What would a "counterculture of AI" look like?

Originally published at: https://boingboing.net/2018/10/15/digital-counterculture.html

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I have wondered how one would turn current deep learning stuffs against the current administration.

I think you want Richard Brautigan’s poem “All watched over by Machines of Living Grace”. Issued as a ComCo broadside in 1967, it’s about computers, but from the very heart of the counterculture. Lee Felsenstein later named his company “Loving Grace Cybernetics”, when he was designing small computers.

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It would look like every post on BoingBoing, except the bananas.

It would be interesting to see how an AI (or at least as close as we can get at the moment) would answer the question. They can play games at superhuman level, why not simply ask one of those systems to “solve” this question. We may be surprised at what it comes up with.

I would agree with that. Whether it’s something that would be worth implementing is something else entirely.

“Tune In, Turn On, Reboot” ?

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This seems like a fun idea mostly if you’re already a programmer. From outside that culture, it sounds confusing.

If you happen to be a grey drone punching numbers in an ivory castle someplace, computers are an easy way to leverage your influence over the world, making it even more grey and dron-ey than before. If you’re a dionesian hedonist out there having fun, computer interfaces don’t generally offer much of a way to expand on that. Video games offer the illusion of those sensual pleasures, but they dont touch the experience itself.

Maybe if there were a specific example of what’s being offered here, I’d get more excited about it. This one seems like the spirit of 68 all over again…


The problem, I think, is that counterculture is typically available to everyone. It’s immediately accessible by dropping out of or away from the dominant culture. That’s kind of the point – it’s affordable, grassroots, and anyone can do it. Counterculture art and poetry? Check. Counterculture life style? Off the grid, and check.

Counterculture AI? Uh… this is not available for everyone. I guess people with cheap and easy access to AI tools could figure out what kind of cultural opposition they want to pursue, and then pursue it. It’s not exactly affordable or grassroots, though.


Open source software is absolutely affordable and grassroots. Most people today feel like programming is some sort of skill that only certain people can possess, but that’s how a lot of people used to think about reading and writing, too. The success of the organization Free Geek shows that you can teach both hardware and software skills to people, even if you have to teach them those skills along with basic reading and writing. (Free Geek’s tag line is “Helping the needy get nerdy”.)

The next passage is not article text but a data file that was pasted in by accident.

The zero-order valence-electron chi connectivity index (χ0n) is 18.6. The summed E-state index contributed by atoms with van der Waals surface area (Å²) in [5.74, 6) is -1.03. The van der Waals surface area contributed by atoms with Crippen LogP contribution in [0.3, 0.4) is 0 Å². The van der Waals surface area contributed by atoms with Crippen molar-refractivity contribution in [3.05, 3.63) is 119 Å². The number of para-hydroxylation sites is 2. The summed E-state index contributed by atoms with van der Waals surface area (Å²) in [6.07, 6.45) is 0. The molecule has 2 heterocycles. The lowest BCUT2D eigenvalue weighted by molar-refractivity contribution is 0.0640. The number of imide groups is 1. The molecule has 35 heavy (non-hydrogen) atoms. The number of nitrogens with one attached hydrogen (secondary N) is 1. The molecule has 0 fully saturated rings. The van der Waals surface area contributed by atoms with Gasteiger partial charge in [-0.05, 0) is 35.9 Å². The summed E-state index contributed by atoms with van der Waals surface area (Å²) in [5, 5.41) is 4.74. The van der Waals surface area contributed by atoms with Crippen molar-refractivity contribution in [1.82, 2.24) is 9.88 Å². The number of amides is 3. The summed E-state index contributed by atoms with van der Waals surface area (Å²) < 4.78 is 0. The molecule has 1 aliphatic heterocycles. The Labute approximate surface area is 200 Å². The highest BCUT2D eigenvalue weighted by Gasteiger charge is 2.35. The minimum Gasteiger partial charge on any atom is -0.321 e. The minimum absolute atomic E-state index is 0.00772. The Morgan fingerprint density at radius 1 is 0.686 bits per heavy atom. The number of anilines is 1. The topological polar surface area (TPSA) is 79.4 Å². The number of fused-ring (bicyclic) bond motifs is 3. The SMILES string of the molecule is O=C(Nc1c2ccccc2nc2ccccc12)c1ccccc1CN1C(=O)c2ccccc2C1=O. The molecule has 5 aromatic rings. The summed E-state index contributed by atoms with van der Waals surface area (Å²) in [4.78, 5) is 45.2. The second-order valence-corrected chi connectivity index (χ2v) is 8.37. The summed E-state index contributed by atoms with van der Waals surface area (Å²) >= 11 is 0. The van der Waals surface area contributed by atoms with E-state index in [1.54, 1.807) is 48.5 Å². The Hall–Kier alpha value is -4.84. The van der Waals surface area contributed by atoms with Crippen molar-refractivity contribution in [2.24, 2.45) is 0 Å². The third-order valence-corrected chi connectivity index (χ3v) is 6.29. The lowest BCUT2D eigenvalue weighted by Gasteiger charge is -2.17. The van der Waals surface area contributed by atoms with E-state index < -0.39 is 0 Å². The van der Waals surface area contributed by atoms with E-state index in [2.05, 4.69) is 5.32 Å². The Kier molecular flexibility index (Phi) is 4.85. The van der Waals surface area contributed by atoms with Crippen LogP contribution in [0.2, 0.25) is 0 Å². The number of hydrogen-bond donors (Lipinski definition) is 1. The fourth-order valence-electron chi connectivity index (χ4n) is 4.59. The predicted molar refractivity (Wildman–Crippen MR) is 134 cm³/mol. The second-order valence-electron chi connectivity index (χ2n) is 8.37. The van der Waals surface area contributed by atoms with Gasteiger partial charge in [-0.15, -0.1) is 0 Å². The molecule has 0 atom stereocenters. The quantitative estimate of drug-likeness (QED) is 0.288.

AI is not rocket surgery at this point. It may have been difficult to figure out how to create neural networks and machine learning tools with magical maths of amazing brain bendiness, but now those of us who aren’t mathematicians can take advantage of the work that’s already been done and build on that using existing tools. (We are all script kiddies here…)

The question, I think, is what do we want AI’s to do? No, seriously, we’ve got an idea of what we don’t want them to do (make the world worse with their inherent biases built on top of our inherent biases and their own misunderstandings regarding correlation and causation), but what do we want from them instead?

I for one think we need to stop thinking of AI in terms of robots who do things perfectly because algorithms will always be right, and instead think of this in terms of parenting. How do we shape our artificial offspring in such a way that we can live with them once they reach maturity? What makes for good artificial parenting? What makes for good community support for the artificial intelligences? I think that people are too busy being tied up with the insistence that MACHINES ARE NOT SENTIENT to realize that sentience is not the issue. The issue is whether we are providing an appropriate learning environment for the learning machines so that they can become capable of doing things which fit our hopes for them.

We don’t want more Tays. Tay was an toddler who was sent to the local pub to sit and chat with the townsfolk by herself, without any adult supervision, and when the drunken a-holes of the town showed up to abuse her, we all acted surprised about how quickly she turned bad. OK, so hopefully we figured out that was a bad idea, but it’s time we take the next step in extending the metaphor of AI as child.

How do we teach a machine about critical thinking? How do we teach a machine that correlation is not causation? How do we teach a machine how to adjust for the fact that the data they are handed about the world already has biases in them that have been baked in by the human cultures that produced that data?

You don’t have to write code to be able to contemplate these issues. You don’t have to learn how to train a neural net to come up with a philosophy of machine parenting. But if you do know how to code or know how to play with existing scripts and datasets, you can test out your ideas and report back on your findings.

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